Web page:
Capnodiales » Dissoconiaceae » Dissoconium

Dissoconium aciculare

Dissoconium aciculare de Hoog, Oorschot & Hijwegen, Proc. K. Ned. Akad. Wet., Ser. C, Biol. Med. Sci. 86(2): 198 (1983).

           Index Fungorum number: IF 107937; Facesoffungi number: FoF 06642,    Fig. 1

Description: see Crous et al. (2004, 2009).

Material considered: see Crous et al. (2004, 2009).

Fig. 1 Mycelium, conidiophores, conidiogenous cells and conidia of Dissoconium aciculare (redrawn from Plate 159B in Seifert et al. 2011).

Importance and distribution

Dissoconium species are mostly associated with leaf spots. Several Dissoconium species cause the disease complex commonly known as sooty blotch and flyspeck (SBFS) on the surface of fruit (e.g. apple (Rosaceae), pawpaw (Annonaceae), persimmon (Ebenaceae) (Batzer et al. 2005; Hemnani et al. 2008). They are commensalists and often occur in the asexual state on lesions associated with pathogenic species of Capnodiales (Crous et al. 2009). There is evidence that Dissoconium species parasitize Erysiphales and other fungi in the phyllosphere (de Hoog et al. 1991). Dissoconium apiculatum is an active mycoparasite on powdery mildews (Hijwegen and Buchenauer 1984). Some Dissoconium species exhibit in vitro antifungal activity against S. sclerotiorum (Gama et al. 2018). There are ten Dissoconium records in Index Fungorum (2022), but some species have been transferred to Ramichloridium and Uwebraunia. Dissoconium comprises five species known on several host plants such as Annonaceae, Cupressaceae, Ebenaceae, Erysiphaceae, Euphorbiaceae, Fabaceae, Lauraceae, Musaceae, Myrtaceae, Nelumbonaceae, Pinaceae, Proteaceae, Rosaceae. Dissoconium has a worldwide distribution including Africa (Canary Islands, Zambia), Asia (China, Taiwan, South Korea), Australia, Europe (Germany, Italy, Netherlands), New Zealand, South Africa, South America (Ecuador) and the United States (Georgia, Illinois, Iowa, Kentucky, Michigan, Missouri, Ohio, Wisconsin).


Industrial relevance and applications

Dissoconium causes leaf diseases of Eucalyptus globulus (Myrtaceae), which is the main tree planted for pulp and paper production in South America (Brazil). High susceptibility of E. globulus to infection by Dissoconium causes economic loss for the pulp producing industry in South America (Brazil) (Teodoro et al. 2012).


Biochemical importance of the genus, chemical diversity or applications

Dissoconium produces important chemical, enzymes and toxins which contribute to the mycoparasitic nature of the fungus (Gama et al. 2018). Further studies are needed to identify those chemicals.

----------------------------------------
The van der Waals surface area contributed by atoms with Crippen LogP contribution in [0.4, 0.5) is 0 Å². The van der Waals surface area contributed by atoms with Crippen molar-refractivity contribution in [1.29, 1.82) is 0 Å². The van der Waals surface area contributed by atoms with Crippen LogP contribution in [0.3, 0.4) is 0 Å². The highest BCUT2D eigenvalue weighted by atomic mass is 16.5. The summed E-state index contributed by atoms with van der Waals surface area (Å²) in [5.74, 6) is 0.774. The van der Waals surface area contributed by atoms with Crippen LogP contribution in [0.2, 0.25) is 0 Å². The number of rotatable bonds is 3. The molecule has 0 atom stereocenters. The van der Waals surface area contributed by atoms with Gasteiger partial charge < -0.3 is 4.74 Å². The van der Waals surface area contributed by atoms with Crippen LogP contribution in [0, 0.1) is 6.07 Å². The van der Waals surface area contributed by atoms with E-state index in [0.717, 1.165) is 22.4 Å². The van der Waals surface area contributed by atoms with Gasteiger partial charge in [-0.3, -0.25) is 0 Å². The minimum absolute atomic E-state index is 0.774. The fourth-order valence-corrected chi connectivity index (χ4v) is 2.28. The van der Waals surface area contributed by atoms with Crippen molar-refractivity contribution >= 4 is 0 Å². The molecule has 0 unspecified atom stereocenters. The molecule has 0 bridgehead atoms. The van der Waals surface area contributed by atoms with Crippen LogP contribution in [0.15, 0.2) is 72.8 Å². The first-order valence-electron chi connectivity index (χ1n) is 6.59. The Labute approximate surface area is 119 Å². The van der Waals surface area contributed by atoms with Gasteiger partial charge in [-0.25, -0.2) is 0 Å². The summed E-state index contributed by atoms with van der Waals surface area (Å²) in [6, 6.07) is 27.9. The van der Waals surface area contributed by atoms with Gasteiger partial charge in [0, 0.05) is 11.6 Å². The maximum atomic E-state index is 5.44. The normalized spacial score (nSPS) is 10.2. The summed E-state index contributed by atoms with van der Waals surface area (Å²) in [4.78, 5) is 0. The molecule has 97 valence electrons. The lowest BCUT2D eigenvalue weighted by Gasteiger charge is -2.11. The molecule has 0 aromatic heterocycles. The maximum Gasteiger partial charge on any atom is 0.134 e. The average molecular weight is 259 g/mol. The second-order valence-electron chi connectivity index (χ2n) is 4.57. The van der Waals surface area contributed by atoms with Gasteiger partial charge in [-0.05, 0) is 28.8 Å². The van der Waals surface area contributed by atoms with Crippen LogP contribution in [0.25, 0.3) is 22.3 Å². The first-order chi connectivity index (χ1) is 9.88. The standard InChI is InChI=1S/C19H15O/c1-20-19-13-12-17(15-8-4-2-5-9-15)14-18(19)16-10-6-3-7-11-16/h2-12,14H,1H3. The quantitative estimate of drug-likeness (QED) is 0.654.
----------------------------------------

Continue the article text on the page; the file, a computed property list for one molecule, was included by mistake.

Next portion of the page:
Batzer JC, Gleason ML, Harrington TC, Tiffany LH. 2005 – Expansion of the sooty blotch and flyspeck complex on apples based on analysis of ribosomal DNA gene sequences and morphology. Mycologia 97, 1268 –1286.

Crous PW, Groenewald JZ, Mansilla JP, Hunter GC, Wingfield MJ. 2004 Phylogenetic reassessment of Mycosphaerella spp. and their anamorphs occurring on Eucalyptus. Studies in Mycology 50, 195–214.

Crous PW, Schoch CL, Hyde KD, Wood AR et al. 2009 – Phylogenetic lineages in the Capnodiales. Studies in Mycology 64, 17–47.

Gama D, Santos ÍA, Abreu LM, Medeiros FH, Duarte WF, Cardoso PG. 2020 – Endophytic fungi from Brachiaria grasses in Brazil and preliminary screening of Sclerotinia sclerotiorum antagonists. Scientia Agricola 77.

Hemnani K, Malley PJO, Tanović B, Batzer JC, Gleason ML. 2008 – First report of seven species of sooty blotch and flyspeck on Asimina triloba in Iowa. Plant Disease 92, 1366.

Hijwegen T, Buchenauer H. 1984 – Isolation and identification of hyperparasitic fungi associated with Erysiphaceae. Netherlands Journal of Plant Pathology 90, 79–83.

Hoog GS de, Hijwegen T, Batenburg-van der Vegte WH. 1991 – A new species of Dissoconium. Mycological Research 95, 679–682.

Li HY, Sun GY, Zhai XR, Batzer JC et al. 2012 – Dissoconiaceae associated with sooty blotch and flyspeck on fruits in China and the United States. Persoonia 28, 113–125.

Seifert K, Morgan-Jones G, Gams W, Kendrick B. 2011 – The genera of hyphomycetes. CBS Biodiversity Series no. 9: 1–997. CBS-KNAW Fungal Biodiversity Centre, Utrecht, Netherlands.


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